With the loss of Christian influence within our culture-forming institutions over the last century, there has been a fundamental shift in this nation’s public philosophy. Every aspect of public life and culture has been thoroughly and almost completely secularized. This is the world into which you now go. It is a world in which the whole current of the age is arranged against those who, today, bear the name Christian.
This may sound like a bleak and foreboding future. However, it is the present reality. Nonetheless, Christians throughout the ages have faced far more difficult circumstances. These “thinking” Christians, with fearless fortitude and intellectual commitment, bore witness to the in-breaking reign of God (i.e., the gospel) producing great social and cultural change. This is the task that now falls to you!
You stand upon the precipice of adult independence—preparing to cross over the Jordan, as it were, to take possession of the land. For those who plan to continue their formal education, I would say this: determine now what the purpose of what your education will be. You can, like the world, pursue education as merely a means to an end—in other words: a job. However, this is a shallow purpose, which tends to reduce the object of life to acquiring personal peace through financial security. Thus one’s education becomes merely a means to one’s own ends.
However, the goal of learning, wrote the great Christian poet Milton, “is to repair the ruins of our first parents.” I challenge you to make this your goal as you pursue higher education. Use this time to gain wisdom, to better understand the culture in which you live, and form a consciously Christian understanding of life and reality so that you may serve God’s redemptive purposes in the world.
I would also challenge you to pursue Christ with reckless abandon—risk your whole life on the reality of eternity! Take no small steps in service to the King, but bold strides that challenge the world’s careless and casual dismissal of her Lord and Savior. Whatever direction your studies may take you, whatever career you may assume—whether it be education, politics, the law, science, technology, media, the fine arts, or business—pursue these areas as one who is on mission to incorporate these spheres into God’s kingdom.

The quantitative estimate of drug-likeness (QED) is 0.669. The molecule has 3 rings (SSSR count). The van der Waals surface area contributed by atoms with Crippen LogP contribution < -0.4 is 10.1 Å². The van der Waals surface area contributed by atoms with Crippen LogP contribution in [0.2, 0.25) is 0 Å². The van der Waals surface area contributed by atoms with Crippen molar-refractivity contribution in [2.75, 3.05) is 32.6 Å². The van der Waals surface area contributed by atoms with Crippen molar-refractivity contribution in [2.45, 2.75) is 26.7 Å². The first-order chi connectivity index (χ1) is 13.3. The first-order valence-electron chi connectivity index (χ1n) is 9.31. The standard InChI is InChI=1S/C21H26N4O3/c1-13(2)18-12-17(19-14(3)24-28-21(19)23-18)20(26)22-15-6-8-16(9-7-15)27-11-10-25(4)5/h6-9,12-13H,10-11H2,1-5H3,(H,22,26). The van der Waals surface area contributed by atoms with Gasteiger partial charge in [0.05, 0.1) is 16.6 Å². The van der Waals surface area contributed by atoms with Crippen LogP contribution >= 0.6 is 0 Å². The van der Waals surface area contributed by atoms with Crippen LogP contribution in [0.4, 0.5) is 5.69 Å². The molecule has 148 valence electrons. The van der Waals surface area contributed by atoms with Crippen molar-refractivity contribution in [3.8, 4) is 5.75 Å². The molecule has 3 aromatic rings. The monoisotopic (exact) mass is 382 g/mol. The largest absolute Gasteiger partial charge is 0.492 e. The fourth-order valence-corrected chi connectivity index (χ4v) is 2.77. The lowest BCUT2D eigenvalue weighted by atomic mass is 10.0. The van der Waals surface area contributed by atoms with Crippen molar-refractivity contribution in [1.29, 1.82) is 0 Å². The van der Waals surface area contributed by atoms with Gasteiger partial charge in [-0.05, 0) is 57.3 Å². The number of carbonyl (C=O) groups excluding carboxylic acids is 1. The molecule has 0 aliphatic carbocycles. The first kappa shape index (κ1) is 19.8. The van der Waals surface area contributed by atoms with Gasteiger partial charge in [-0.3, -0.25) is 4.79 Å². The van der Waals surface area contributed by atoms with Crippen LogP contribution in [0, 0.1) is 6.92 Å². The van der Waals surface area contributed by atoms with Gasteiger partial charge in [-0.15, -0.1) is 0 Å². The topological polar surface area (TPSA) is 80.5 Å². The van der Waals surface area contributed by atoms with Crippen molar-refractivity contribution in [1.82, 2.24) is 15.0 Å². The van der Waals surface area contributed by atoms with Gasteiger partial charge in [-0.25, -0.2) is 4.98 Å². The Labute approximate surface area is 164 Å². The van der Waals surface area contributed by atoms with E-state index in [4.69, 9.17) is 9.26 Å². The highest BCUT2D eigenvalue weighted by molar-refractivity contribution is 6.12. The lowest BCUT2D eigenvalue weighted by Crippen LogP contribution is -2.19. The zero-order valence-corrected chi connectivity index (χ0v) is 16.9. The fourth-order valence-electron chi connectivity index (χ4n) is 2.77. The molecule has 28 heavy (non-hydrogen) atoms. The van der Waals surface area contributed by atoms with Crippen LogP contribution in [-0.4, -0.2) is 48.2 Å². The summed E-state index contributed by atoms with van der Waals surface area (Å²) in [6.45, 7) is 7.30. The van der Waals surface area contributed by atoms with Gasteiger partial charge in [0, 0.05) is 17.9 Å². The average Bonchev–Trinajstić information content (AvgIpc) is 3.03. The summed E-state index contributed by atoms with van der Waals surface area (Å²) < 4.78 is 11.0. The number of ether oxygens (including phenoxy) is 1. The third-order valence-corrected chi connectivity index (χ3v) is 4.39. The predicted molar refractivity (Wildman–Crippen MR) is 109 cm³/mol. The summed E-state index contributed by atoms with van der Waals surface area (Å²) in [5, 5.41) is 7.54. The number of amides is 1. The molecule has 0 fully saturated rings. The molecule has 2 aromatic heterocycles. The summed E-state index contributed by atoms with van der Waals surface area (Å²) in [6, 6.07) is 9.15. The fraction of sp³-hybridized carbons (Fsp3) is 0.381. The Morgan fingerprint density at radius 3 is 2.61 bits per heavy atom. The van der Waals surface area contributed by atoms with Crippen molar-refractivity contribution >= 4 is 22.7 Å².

These words from Deuteronomy (chapter 30, verses 15–18, ESV) seem appropriate on this momentous occasion in your lives:
I have set before you today life and good, death and evil. If you obey the commandments of the LORD your God that I command you today, by loving the LORD your God, by walking in his ways, and by keeping his commandments and his statutes and his rules, then you shall live and multiply, and the LORD your God will bless you in the land you are entering to take possession of it.
But if your heart turns away, and you will not hear, but are drawn away to worship other gods and serve them, [the Lord says] I declare to you today, that you will surely perish. You shall not live long in the land that you are going over the Jordan to posses.
Graduating class of 2009, I challenge you! Take possession of the land you are about to enter and claim it in the name of Christ, for His glory and His Kingdom.
© 2009 by S. Michael Craven
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S. Michael Craven is the President of the Center for Christ & Culture and the author of Uncompromised Faith: Overcoming Our Culturalized Christianity (Navpress, 2009). Michael's ministry is dedicated to equipping the church to engage the culture with the redemptive mission of Christ. For more information on the Center for Christ & Culture, the teaching ministry of S. Michael Craven, visit: www.battlefortruth.org
Michael lives in the Dallas area with his wife Carol and their three children.